“How do you get to Carnegie Hall?”

There’s an old joke that goes something like, “The absent-minded maestro was racing up New York’s Seventh Avenue to a rehearsal when a stranger stopped him. “Pardon me,” he said, “can you tell me how to get to Carnegie Hall?”

“Yes,” answered the maestro breathlessly. “Practice!”

For technical divers, practice is no joke. It may be cliche to say that sharp skills can save your life, but it’s true nonetheless. More importantly, sharp skills may defuse potentially life threatening situations before they escalate.

During training, technical divers are drilled in basic drills like manifold shutdowns, gas sharing, SMB deployment, regulator malfunctions and many others. When you are a student, it’s easy to view these skills as hoops to be jumped through in order to pass the course. The true value of the exercises can be lost. The importance of these drills doesn’t end when you get the certification card. It’s important to maintain competency.  The goal is to practice each skill until it can be performed comfortably and easily.  When something unexpected pops up during a dive, say a free flowing deco regulator, you should react calmly and automatically.  You should react as if you’ve done this a hundred times before because you have done it a hundred times before!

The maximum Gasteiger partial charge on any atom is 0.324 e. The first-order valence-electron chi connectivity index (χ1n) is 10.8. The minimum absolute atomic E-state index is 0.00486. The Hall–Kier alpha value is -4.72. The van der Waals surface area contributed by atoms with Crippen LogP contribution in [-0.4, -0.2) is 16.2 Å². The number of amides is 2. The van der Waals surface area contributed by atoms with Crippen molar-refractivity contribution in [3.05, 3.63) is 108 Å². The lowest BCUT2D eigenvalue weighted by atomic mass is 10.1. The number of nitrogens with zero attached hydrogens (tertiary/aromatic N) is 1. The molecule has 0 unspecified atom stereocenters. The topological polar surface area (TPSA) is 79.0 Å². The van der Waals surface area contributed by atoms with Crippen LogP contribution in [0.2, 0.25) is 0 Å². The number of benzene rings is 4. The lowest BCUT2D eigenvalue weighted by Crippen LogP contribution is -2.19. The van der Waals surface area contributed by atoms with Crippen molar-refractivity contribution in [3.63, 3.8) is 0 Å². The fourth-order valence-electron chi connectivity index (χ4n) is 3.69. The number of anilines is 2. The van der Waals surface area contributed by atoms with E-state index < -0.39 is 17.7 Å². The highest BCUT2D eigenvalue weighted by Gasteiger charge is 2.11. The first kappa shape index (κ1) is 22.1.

Skills are perishable.  Just because you could deploy an SMB perfectly 2 years ago doesn’t mean you can do it today.  You have to practice regularly to maintain proficiency and build muscle memory.  Now is the perfect time to review your skill set.  As the dive season begins, many divers are getting back in the water at local lakes and quarries.  Dedicate time on each dive to review and practice.  That way, by the time the dive season gets into high gear, you’ll be ready for more challenging open water dives.

The basic tech diving skill set is not only meant to avert life-threatening situations, but also to build confidence.  Divers who practice on a regular basis can perform better in the event of an “unplanned event” during a dive.  Knowing you can handle most any contingency results in a calmer, more relaxed dive.  So as you get back in the water after the winter break, practice your skills, dive safely, and have fun!